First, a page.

We sat down with Clint Pearce, our current board chair to find out what motivates him to give back to the community and what brought him to San Luis Obispo in the first place. Clint came to San Luis Obispo almost 30 years ago because of his passion for rodeo. He stayed because of his life love, Connie Madonna. Along the way, Clint found his place as president of Madonna Enterprises and consummate community volunteer.

While Connie serves as general manager of Madonna Inn, Clint leads the management team for Madonna Enterprises, overseeing development and property management. His civic involvement spans helping found the HotHouse to serving on various boards, such as Visit SLO Cal, Tourism Business Improvement District, SLO Police Department Roundtable, and Cal Poly’s Local Economic Development Council. He is a past member of the Land Conservancy board. In 2015, the Pacific Coast Business Times named Clint to its hall of fame. As head of Madonna Enterprises, Clint has been a member of the SLO Chamber since 2007, serving multiple terms on the board of directors.

How did you find community when you first came to San Luis Obispo?
I didn’t know anyone here, but Cal Poly was on my radar because my folks are alumni. Flash, my horse, and I joined the Cal Poly Rodeo Team, giving us an immediate network of friends. I think sports and club activities help keep students engaged in school—they certainly did for me! And I also got to know Connie through rodeo.

You’ve got a long record of volunteerism. What developed your ethic regarding service?
I get a great deal of satisfaction from giving back. I want to set an example for my children and spur others, too. When I first got to know Alex and Phyllis Madonna, I was impressed by their community generosity. They hosted an annual Fashion Show that benefited the Women’s Shelter—that influenced me. Their legacy continues with Share the Love Foundation Fashion Show, co-produced by Todd LeMay, owner of Bladerunner Salon Spa, and Stephen Patrick of Stephen Patrick Design.

I feel strongly that your relationship with your community can’t be one way; you’ve got to give back in a way that is meaningful to you. For instance, Connie and I started a rodeo team at Cuesta because rodeo provided such an incentive for me to stay in school. We hope it will serve as a pipeline for riders to go on to Cal Poly.

Tell me about Imagine SLO and its themes: We Before Me; Doers + Dreamers; Love of Place; Empowering Innovation; Environmental Stewardship; Lifelong Learning; and Creating Connection.
I was privileged to be a part of a diverse mix of community leaders, who worked tirelessly for more than two years on Imagine SLO. We see it as our community’s North Star, guiding decision-making. As chair of the vision committee, I was very involved with drafting the themes. They were passionately debated, believe me, but by the end, we were all closely aligned and unanimous in our approval.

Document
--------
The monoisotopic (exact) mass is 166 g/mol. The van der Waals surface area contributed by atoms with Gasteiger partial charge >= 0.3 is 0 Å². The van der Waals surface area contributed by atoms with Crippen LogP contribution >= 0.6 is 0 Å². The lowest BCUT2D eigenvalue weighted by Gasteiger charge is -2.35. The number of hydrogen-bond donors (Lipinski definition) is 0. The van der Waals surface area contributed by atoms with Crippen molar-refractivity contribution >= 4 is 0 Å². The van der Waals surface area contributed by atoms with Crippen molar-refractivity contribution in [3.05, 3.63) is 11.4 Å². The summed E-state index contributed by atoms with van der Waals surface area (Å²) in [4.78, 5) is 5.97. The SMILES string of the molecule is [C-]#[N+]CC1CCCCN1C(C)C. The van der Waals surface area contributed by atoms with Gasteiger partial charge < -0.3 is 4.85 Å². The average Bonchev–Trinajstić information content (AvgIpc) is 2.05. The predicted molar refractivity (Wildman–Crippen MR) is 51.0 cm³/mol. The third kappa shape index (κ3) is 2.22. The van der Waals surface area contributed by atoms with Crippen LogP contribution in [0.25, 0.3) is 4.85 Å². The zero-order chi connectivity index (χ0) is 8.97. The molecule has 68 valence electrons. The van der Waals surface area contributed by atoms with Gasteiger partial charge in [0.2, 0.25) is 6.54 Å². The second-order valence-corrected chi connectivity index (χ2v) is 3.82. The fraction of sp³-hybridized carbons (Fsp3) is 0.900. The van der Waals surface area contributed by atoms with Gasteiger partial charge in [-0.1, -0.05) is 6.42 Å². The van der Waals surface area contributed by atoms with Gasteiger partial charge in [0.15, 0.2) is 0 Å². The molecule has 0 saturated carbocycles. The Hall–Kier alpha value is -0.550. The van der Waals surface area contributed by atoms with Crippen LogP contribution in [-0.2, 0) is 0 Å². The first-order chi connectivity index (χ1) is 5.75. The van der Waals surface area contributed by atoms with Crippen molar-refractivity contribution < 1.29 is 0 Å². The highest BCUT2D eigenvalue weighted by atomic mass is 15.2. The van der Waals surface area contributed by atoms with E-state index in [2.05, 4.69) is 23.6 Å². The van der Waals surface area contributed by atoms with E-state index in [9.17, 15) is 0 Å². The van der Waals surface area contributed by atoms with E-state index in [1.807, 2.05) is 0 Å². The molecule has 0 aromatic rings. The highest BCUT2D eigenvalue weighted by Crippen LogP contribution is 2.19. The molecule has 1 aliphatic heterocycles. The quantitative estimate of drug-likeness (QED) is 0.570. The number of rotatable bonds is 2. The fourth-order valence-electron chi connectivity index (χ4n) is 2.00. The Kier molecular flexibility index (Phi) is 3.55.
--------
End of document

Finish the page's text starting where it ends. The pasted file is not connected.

We Before Me is at the core of everything the Chamber does, and it’s at the core of regionalism emphasizing our intent to work as a coalition across the Central Coast. We want doers and dreamers to thrive in SLO, so we agreed to advocate for businesses and their employees. Raising wages will serve kids. Because we love SLO, we urge policies to safeguard the spectacular beauty of the Central Coast, our agricultural heritage and downtown. We see the need for more and more diversified housing, and we advocate for the arts.

We’ve seen innovation and startups thrive in SLO. The HotHouse is pulling in all business sectors and plays a powerful role—Cal Poly serves as an engine moving us forward. Let’s promote these and other incubators, which help ensure a better life for our kids.

Speaking of Cal Poly, let’s invest in all our educational resources so that local businesses and students of all ages can compete successfully. Above all, we want promote diversity and inclusion. We want everyone to have a seat at the table.

What are your goals as Chamber board president?
First, I’m excited to work with the new guy, our president and CEO, Jim Dantona. His success is our success.

Second, I hope to help launch Imagine SLO and see it take root.

Name a couple of your heroes.
Hmmm. Well, from a business standpoint, I really admire Warren Buffett because ego doesn’t play a role in his decision making. Personally, I think Pope Francis is championing holistic, powerful messages. He’s made a dramatic shift in how we accept LGBT individuals and support women in leadership positions. He highlights the need to respond to humanitarian disasters, and he speaks out about our duty to safeguard the health of the planet.

Do you have an overarching philosophy that guides you as an employer and community leader?
Balance. I want my employees and neighbors to enjoy their life and this place as much as I do. I want us all to help each other so that we can prosper together.